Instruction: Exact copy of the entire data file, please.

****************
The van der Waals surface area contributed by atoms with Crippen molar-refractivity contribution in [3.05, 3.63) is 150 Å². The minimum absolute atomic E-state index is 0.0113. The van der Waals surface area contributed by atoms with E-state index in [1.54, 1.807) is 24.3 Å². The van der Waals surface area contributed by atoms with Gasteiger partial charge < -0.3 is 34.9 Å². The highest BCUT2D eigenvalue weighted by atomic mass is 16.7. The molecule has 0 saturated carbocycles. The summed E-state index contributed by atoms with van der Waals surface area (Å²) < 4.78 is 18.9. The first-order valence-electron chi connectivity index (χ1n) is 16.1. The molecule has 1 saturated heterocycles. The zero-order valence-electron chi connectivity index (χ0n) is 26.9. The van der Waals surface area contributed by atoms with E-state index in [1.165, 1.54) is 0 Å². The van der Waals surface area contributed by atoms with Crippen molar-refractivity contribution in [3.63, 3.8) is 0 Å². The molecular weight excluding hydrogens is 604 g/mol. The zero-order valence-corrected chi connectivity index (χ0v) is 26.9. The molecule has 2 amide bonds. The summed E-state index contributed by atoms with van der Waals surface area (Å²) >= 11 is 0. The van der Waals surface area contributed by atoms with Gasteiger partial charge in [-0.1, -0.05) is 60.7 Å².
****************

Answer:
The van der Waals surface area contributed by atoms with Crippen molar-refractivity contribution in [3.05, 3.63) is 150 Å². The minimum absolute atomic E-state index is 0.0113. The van der Waals surface area contributed by atoms with E-state index in [1.54, 1.807) is 24.3 Å². The van der Waals surface area contributed by atoms with Gasteiger partial charge < -0.3 is 34.9 Å². The highest BCUT2D eigenvalue weighted by atomic mass is 16.7. The molecule has 0 saturated carbocycles. The summed E-state index contributed by atoms with van der Waals surface area (Å²) < 4.78 is 18.9. The first-order valence-electron chi connectivity index (χ1n) is 16.1. The molecule has 1 saturated heterocycles. The zero-order valence-electron chi connectivity index (χ0n) is 26.9. The van der Waals surface area contributed by atoms with E-state index in [1.165, 1.54) is 0 Å². The van der Waals surface area contributed by atoms with Crippen molar-refractivity contribution in [3.63, 3.8) is 0 Å². The molecular weight excluding hydrogens is 604 g/mol. The zero-order valence-corrected chi connectivity index (χ0v) is 26.9. The molecule has 2 amide bonds. The summed E-state index contributed by atoms with van der Waals surface area (Å²) >= 11 is 0. The van der Waals surface area contributed by atoms with Gasteiger partial charge in [-0.1, -0.05) is 60.7 Å².